Participatory Mechanisms. I could not see most of the resources that are available to professional civil engineers. What I can see is what resources are made available by the student chapter at City College. Most are their resources are shared with members during the seminars that are scheduled during club hours at the college (Lin) [4]. These resources mainly help with career preparation. Another way to prepare students is to give the students some civil engineering experience by giving them work through the activities that are set up. Recently, "ASCE-CCNY members played a lead role in creating a CCNY chapter of Engineers Without Borders (EWB)", a branch to a national organization that allows students to participate in actual civil engineering projects that might take them to other towns/cities around the world, hence the name of the organization. The ASCE in general also host the national Concrete Canoe competition, in which the ASCE-CCNY plays a huge part of as they are contestants in the competition. These activities are made for the enjoyment of the students, but these activities also give the students work experience as well as academic experience. EWB lets students view and be a part of every step that takes place when working on civil engineering projects. The Concrete Canoe club preps for a national competition while also applying what is learned in Physics and their core engineering classes to an actual interactive experiment. The ASCE-CCNY also allows involved members to attend a national conference that will discuss the past, present and future of the civil engineering community: what happened before, what's happening now and what will/could happen in the future. In this way, the most influential student learns more about civil engineering in our world and, because it is assumed that they are the most involved, will share what they learned with their peers.

The projects the ASCE references in their public documents are large scale projects where not all insiders might be working directly in it. As mentioned before, the information that is on the national website is restricted to members only, so I cannot access this information. I am assuming that the civil engineers at the national ASCE are just as involved as the students are with the ASCE-CCNY. But, as an outsider, I can see the general information related to civil engineering that works alongside the promotion and the avocation aspect of the national ASCE.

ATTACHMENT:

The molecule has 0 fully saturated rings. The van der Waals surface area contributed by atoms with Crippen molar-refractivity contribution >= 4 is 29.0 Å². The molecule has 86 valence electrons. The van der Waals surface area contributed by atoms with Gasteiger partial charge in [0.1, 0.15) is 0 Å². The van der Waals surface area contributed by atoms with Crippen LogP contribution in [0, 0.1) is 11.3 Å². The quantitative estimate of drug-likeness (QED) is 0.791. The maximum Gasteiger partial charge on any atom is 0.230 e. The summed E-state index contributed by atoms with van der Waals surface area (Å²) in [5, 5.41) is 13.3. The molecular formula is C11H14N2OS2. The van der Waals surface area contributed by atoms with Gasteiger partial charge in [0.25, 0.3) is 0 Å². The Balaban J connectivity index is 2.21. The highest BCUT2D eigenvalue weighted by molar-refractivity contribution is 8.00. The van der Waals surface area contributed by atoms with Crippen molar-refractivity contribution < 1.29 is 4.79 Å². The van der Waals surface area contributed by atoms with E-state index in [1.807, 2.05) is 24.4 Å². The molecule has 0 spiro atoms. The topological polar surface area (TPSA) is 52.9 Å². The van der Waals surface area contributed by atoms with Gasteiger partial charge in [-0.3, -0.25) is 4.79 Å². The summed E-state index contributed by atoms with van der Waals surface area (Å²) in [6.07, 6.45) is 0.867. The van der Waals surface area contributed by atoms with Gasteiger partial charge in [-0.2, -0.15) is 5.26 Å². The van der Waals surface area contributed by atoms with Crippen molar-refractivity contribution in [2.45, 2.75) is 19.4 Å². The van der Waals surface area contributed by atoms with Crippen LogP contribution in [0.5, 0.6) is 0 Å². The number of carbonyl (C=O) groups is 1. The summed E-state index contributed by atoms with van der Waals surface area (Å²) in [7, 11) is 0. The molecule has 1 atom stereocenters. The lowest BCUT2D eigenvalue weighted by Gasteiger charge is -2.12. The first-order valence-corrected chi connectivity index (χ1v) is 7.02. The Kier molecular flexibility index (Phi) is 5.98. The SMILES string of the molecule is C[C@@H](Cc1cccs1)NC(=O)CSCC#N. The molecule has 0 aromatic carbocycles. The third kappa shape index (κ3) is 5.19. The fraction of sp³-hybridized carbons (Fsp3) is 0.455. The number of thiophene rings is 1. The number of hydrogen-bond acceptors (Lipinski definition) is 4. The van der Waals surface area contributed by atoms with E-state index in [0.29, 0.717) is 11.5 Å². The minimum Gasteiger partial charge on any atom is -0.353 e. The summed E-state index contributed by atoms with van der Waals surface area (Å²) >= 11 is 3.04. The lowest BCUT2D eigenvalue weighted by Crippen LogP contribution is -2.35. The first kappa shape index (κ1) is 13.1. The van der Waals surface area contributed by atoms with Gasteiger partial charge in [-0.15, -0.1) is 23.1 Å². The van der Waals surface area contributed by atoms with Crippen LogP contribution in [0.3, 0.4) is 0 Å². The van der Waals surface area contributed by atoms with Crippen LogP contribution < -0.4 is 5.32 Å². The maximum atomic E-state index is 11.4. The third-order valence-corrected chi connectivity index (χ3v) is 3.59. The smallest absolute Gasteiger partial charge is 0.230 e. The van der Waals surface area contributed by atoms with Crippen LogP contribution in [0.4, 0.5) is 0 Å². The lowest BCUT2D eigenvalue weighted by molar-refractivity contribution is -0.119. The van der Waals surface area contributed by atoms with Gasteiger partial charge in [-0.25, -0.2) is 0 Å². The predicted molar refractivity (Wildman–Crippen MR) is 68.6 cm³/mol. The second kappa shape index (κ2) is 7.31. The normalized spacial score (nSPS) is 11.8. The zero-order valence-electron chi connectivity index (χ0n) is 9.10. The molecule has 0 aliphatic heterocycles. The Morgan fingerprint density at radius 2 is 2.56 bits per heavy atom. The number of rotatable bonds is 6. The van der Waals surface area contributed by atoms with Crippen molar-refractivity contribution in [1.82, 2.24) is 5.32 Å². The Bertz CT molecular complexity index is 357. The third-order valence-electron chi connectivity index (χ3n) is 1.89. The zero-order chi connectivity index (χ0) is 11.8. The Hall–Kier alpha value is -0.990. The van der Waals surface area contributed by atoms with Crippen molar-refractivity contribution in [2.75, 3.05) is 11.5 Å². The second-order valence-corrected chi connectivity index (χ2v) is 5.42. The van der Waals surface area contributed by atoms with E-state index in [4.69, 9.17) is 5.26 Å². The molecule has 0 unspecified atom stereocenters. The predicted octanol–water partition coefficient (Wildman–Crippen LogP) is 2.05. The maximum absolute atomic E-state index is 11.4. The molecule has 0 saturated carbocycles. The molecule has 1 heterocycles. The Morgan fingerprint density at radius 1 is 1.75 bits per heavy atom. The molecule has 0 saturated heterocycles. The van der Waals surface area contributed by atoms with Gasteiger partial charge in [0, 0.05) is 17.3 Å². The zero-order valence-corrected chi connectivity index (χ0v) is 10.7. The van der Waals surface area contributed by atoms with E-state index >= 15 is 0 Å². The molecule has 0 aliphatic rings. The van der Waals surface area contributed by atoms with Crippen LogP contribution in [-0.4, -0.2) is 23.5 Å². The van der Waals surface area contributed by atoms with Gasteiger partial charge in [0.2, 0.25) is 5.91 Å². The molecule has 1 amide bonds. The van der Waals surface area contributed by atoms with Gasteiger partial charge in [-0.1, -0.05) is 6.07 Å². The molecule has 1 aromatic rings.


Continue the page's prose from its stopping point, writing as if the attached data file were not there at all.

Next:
Communication. One of the primary means of communication is through national meetings. As referenced in the ASCE-CCNY mission statement, their is a national meeting for college students to attend and discuss the issues going on with civil engineering (Lin) [4]. Assuming that students will be exposed to a similar setting as members of the national ASCE, this could be the primary form of communication between members of the ASCE. Outsider information about civil engineering can be found in the public newsletters, blogs, podcasts, and social media. The information presented is not in direct relationship to the ASCE, but it acts as free engineering news for anyone interested in engineering. Some of the most recent topics in the ASCE newsletter include Obama's budget containing billions for transportation infrastructure, an article on employee trust and student interaction with STEM professionals at an engineering expo (Hicks, 2013) [5].

Another form of outsider communication the ASCE uses is social media. YouTube, Facebook and blogs seem to be the least looked at forms of communication, but are still used nonetheless. The views on each video and the lack of comments on the ASCE Facebook page reveal that these methods are not the best means of communicating with the outsiders. The newsletter, while not the most direct form of information about the ASCE seems to be the most accessed since it always goes into your email inbox.

The information is great and all, but what does it mean for the ASCE? Does all this information become useful for insiders and outsiders?


There is no doubt that the ASCE meets all of Swales' categories [6], but that is not what we are looking at. We are looking at how it functions as a discourse community and how beneficial is it to join the society. One of the most apparent characteristics is the fact that outsiders cannot be readily integrated into the society. The ASCE-CCNY, according to the Civil Engineering Department at the college, "costs $5 per semester, and is a prerequisite for national membership" (City College, 2013) [2]. James Paul Gee talks about how "Discourses are connected with displays of identity; failing to fully display an identity is tantamount to announcing you don't have that identity, that at best you are a pretender or a beginner" (Gee, 2001, p. 529) [3]. In some ways, being part of the student chapter allows you to integrate yourself into the ASCE. This leads to Wardle's idea of forming a new identity in the workplace [see 7]. As a member works to become a professional civil engineer one becomes more involved with the civil engineering community and, in turn, the national ASCE.